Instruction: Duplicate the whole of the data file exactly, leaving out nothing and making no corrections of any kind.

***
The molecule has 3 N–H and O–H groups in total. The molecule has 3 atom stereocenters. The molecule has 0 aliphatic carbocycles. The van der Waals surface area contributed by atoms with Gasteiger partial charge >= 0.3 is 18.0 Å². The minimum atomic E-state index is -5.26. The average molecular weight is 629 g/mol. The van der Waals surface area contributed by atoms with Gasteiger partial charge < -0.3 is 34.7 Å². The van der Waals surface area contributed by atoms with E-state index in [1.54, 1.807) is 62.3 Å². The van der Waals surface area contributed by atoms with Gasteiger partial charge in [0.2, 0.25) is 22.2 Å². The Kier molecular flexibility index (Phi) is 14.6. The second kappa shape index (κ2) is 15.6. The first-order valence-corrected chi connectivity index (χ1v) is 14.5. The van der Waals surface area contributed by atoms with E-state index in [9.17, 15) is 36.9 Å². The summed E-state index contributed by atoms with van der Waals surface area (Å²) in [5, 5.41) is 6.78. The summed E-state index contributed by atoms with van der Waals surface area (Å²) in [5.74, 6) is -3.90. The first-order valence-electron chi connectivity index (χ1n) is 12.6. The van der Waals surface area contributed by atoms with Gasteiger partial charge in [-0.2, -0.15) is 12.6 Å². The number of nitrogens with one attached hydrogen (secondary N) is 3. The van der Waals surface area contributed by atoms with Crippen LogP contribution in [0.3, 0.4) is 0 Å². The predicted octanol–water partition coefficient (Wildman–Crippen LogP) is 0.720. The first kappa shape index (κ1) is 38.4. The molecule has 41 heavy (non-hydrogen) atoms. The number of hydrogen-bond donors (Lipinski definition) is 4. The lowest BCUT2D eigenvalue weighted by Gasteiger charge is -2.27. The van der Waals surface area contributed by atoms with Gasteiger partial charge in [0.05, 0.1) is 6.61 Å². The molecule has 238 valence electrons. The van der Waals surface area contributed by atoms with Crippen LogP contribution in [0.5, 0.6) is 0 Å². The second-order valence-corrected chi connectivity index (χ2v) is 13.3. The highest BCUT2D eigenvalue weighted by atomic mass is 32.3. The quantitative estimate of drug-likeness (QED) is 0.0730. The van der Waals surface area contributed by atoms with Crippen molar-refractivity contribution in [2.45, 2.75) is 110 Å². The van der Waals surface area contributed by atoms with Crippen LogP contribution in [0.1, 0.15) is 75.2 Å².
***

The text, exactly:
The molecule has 3 N–H and O–H groups in total. The molecule has 3 atom stereocenters. The molecule has 0 aliphatic carbocycles. The van der Waals surface area contributed by atoms with Gasteiger partial charge >= 0.3 is 18.0 Å². The minimum atomic E-state index is -5.26. The average molecular weight is 629 g/mol. The van der Waals surface area contributed by atoms with Gasteiger partial charge < -0.3 is 34.7 Å². The van der Waals surface area contributed by atoms with E-state index in [1.54, 1.807) is 62.3 Å². The van der Waals surface area contributed by atoms with Gasteiger partial charge in [0.2, 0.25) is 22.2 Å². The Kier molecular flexibility index (Phi) is 14.6. The second kappa shape index (κ2) is 15.6. The first-order valence-corrected chi connectivity index (χ1v) is 14.5. The van der Waals surface area contributed by atoms with E-state index in [9.17, 15) is 36.9 Å². The summed E-state index contributed by atoms with van der Waals surface area (Å²) in [5, 5.41) is 6.78. The summed E-state index contributed by atoms with van der Waals surface area (Å²) in [5.74, 6) is -3.90. The first-order valence-electron chi connectivity index (χ1n) is 12.6. The van der Waals surface area contributed by atoms with Gasteiger partial charge in [-0.2, -0.15) is 12.6 Å². The number of nitrogens with one attached hydrogen (secondary N) is 3. The van der Waals surface area contributed by atoms with Crippen LogP contribution in [0.3, 0.4) is 0 Å². The predicted octanol–water partition coefficient (Wildman–Crippen LogP) is 0.720. The first kappa shape index (κ1) is 38.4. The molecule has 41 heavy (non-hydrogen) atoms. The number of hydrogen-bond donors (Lipinski definition) is 4. The lowest BCUT2D eigenvalue weighted by Gasteiger charge is -2.27. The van der Waals surface area contributed by atoms with Gasteiger partial charge in [0.05, 0.1) is 6.61 Å². The molecule has 238 valence electrons. The van der Waals surface area contributed by atoms with Crippen LogP contribution in [0.5, 0.6) is 0 Å². The second-order valence-corrected chi connectivity index (χ2v) is 13.3. The highest BCUT2D eigenvalue weighted by atomic mass is 32.3. The quantitative estimate of drug-likeness (QED) is 0.0730. The van der Waals surface area contributed by atoms with Crippen molar-refractivity contribution in [2.45, 2.75) is 110 Å². The van der Waals surface area contributed by atoms with Crippen LogP contribution in [0.1, 0.15) is 75.2 Å².